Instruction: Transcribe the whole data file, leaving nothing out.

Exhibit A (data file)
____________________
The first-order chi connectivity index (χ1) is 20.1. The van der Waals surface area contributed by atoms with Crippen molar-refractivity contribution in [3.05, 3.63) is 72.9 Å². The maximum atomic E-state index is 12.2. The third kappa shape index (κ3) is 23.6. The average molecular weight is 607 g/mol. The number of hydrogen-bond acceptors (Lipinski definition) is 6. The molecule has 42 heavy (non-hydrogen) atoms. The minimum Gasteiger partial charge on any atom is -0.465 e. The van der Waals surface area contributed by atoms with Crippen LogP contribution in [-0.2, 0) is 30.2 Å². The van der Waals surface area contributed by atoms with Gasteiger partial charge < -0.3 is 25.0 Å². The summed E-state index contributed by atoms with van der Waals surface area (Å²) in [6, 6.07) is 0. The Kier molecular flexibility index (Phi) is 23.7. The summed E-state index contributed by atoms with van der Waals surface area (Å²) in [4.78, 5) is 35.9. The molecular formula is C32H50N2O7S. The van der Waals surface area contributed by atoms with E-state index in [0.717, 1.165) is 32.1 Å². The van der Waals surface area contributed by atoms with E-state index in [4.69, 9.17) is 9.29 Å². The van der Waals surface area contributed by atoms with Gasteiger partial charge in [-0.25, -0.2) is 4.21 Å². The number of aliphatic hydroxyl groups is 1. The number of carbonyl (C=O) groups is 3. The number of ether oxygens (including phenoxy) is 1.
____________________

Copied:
The first-order chi connectivity index (χ1) is 20.1. The van der Waals surface area contributed by atoms with Crippen molar-refractivity contribution in [3.05, 3.63) is 72.9 Å². The maximum atomic E-state index is 12.2. The third kappa shape index (κ3) is 23.6. The average molecular weight is 607 g/mol. The number of hydrogen-bond acceptors (Lipinski definition) is 6. The molecule has 42 heavy (non-hydrogen) atoms. The minimum Gasteiger partial charge on any atom is -0.465 e. The van der Waals surface area contributed by atoms with Crippen LogP contribution in [-0.2, 0) is 30.2 Å². The van der Waals surface area contributed by atoms with Gasteiger partial charge < -0.3 is 25.0 Å². The summed E-state index contributed by atoms with van der Waals surface area (Å²) in [6, 6.07) is 0. The Kier molecular flexibility index (Phi) is 23.7. The summed E-state index contributed by atoms with van der Waals surface area (Å²) in [4.78, 5) is 35.9. The molecular formula is C32H50N2O7S. The van der Waals surface area contributed by atoms with E-state index in [0.717, 1.165) is 32.1 Å². The van der Waals surface area contributed by atoms with E-state index in [4.69, 9.17) is 9.29 Å². The van der Waals surface area contributed by atoms with Gasteiger partial charge in [-0.25, -0.2) is 4.21 Å². The number of aliphatic hydroxyl groups is 1. The number of carbonyl (C=O) groups is 3. The number of ether oxygens (including phenoxy) is 1.